Indiana’s current COVID-19 restrictions limiting the size of social gatherings and requiring face coverings will be extended for another 30 days due to the NCAA men’s basketball tournament, Gov. Eric Holcomb said in his weekly COVID-19 briefing Wednesday. Holcomb said the state’s positivity rate stood at 4.1% from Monday to Wednesday.
Chief Medical Officer for the Department of Health Dr. Lindsay Weaver said the state will no longer vaccinate people who do not live in Indiana, such as health care workers or first responders who live out of state and work in Indiana. Individuals are required to show a document identifying proof of residency and eligibility, such as a bank statement, utility bill or any other document with an address on it.
While Indiana’s COVID-19 case and death numbers are trending downward, Holcomb said basketball teams traveling in from other states and audiences coming to watch the game will require an extension of the order to keep residents safe. An executive order detailing COVID-19 restrictions was signed in March 2020 and has been extended by Holcomb every month since.
“From where we were a month ago to where we are today is remarkable,” Holcomb said. “We’re moving in the right direction.”
The Indiana State Department of Health’s county advisory level map lists 39 counties in blue as of Wednesday, indicating low community spread and low positivity rates compared to 11 counties last week. Three counties are in orange, 50 are in yellow and no counties are in red as of Wednesday.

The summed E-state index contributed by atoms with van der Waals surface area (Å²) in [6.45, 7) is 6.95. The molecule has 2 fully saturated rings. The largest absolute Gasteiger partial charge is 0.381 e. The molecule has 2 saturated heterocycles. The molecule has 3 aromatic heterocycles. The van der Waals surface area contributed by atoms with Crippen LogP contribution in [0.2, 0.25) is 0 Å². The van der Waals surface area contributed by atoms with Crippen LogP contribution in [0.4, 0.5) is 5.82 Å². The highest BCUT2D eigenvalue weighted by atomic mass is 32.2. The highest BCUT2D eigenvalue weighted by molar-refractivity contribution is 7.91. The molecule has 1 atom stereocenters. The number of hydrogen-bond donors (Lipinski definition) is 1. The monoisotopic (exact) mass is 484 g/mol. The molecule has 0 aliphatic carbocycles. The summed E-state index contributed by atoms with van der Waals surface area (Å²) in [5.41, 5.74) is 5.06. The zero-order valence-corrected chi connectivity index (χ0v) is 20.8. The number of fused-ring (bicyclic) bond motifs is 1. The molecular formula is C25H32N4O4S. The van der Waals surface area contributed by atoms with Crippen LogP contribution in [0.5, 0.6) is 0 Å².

Monroe County turned blue Wednesday following a decrease in positive tests last week. As a blue county, the state recommends no more than 250 people at a social gathering, according to Indiana’s Coronavirus Response Requirements. Monroe County will maintain a yellow advisory until it maintains its blue status for two weeks, according to the website.
Indiana State Health Commissioner Dr. Kristina Box said the cold weather, vaccinations and guidelines have contributed to a decline in cases and deaths, but said she is nervous about the effect of COVID-19 variants on the vaccine’s effectiveness. She said 16 cases of the United Kingdom variant have been identified in Indiana. The U.K. variant spreads more easily and quickly than other variants.
“The important thing is [vaccines] will continue to prevent hospitalizations, severe disease and death,” Box said.
Holcomb announced Tuesday vaccine eligibility has been expanded to Indiana residents 60-years-old and up. Box said 112,000 people in that age group have already scheduled appointments to receive the vaccine, over a quarter of the eligible population in the age group.
As of Wednesday, nearly 921,000 Hoosiers had gotten the first dose of the vaccine and 480,000 were fully vaccinated, Box said.
Weaver said the state is awaiting word regarding federal authorization of the Johnson & Johnson COVID-19 vaccine, which could be approved at a meeting of Food and Drug Administration advisers Friday, so Indiana can distribute more vaccines. Weaver said she doesn’t know how many doses of the vaccine Indiana would receive. She said Johnson & Johnson’s single-shot vaccine is 85% effective, compared to the flu vaccine which is 40% to 60% effective each year.
Box said several clinics around the state have ignored vaccine distribution guidelines, neglecting to follow Indiana directives to administer doses based on age. Box said the Indiana State Department of Health will not distribute additional first-dose vaccines to the facilities not following state distribution guidelines. Box declined to comment on where the facilities that did not follow the directives are located.
“We are not trying to be the vaccine police, but ensure we have ethical access across all 92 counties based on data,” Box said. “We cannot achieve that goal if sites deviate from the guidelines.”